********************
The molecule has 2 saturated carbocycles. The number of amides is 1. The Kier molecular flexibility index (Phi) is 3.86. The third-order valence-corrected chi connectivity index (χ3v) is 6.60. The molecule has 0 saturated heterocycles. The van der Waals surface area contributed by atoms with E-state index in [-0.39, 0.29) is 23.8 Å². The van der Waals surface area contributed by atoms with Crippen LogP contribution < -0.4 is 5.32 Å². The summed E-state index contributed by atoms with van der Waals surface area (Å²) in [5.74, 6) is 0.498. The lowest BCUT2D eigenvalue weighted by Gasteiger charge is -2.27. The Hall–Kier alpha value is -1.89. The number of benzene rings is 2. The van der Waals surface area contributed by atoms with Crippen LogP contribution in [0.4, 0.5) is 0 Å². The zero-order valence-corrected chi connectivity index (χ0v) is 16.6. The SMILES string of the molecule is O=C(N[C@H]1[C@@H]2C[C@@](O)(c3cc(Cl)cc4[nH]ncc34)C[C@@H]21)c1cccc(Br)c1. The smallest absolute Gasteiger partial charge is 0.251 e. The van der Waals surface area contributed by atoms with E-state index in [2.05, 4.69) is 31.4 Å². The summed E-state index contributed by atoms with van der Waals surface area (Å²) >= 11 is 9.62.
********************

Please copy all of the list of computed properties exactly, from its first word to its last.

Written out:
The molecule has 2 saturated carbocycles. The number of amides is 1. The Kier molecular flexibility index (Phi) is 3.86. The third-order valence-corrected chi connectivity index (χ3v) is 6.60. The molecule has 0 saturated heterocycles. The van der Waals surface area contributed by atoms with E-state index in [-0.39, 0.29) is 23.8 Å². The van der Waals surface area contributed by atoms with Crippen LogP contribution < -0.4 is 5.32 Å². The summed E-state index contributed by atoms with van der Waals surface area (Å²) in [5.74, 6) is 0.498. The lowest BCUT2D eigenvalue weighted by Gasteiger charge is -2.27. The Hall–Kier alpha value is -1.89. The number of benzene rings is 2. The van der Waals surface area contributed by atoms with Crippen LogP contribution in [0.4, 0.5) is 0 Å². The zero-order valence-corrected chi connectivity index (χ0v) is 16.6. The SMILES string of the molecule is O=C(N[C@H]1[C@@H]2C[C@@](O)(c3cc(Cl)cc4[nH]ncc34)C[C@@H]21)c1cccc(Br)c1. The smallest absolute Gasteiger partial charge is 0.251 e. The van der Waals surface area contributed by atoms with E-state index in [2.05, 4.69) is 31.4 Å². The summed E-state index contributed by atoms with van der Waals surface area (Å²) >= 11 is 9.62.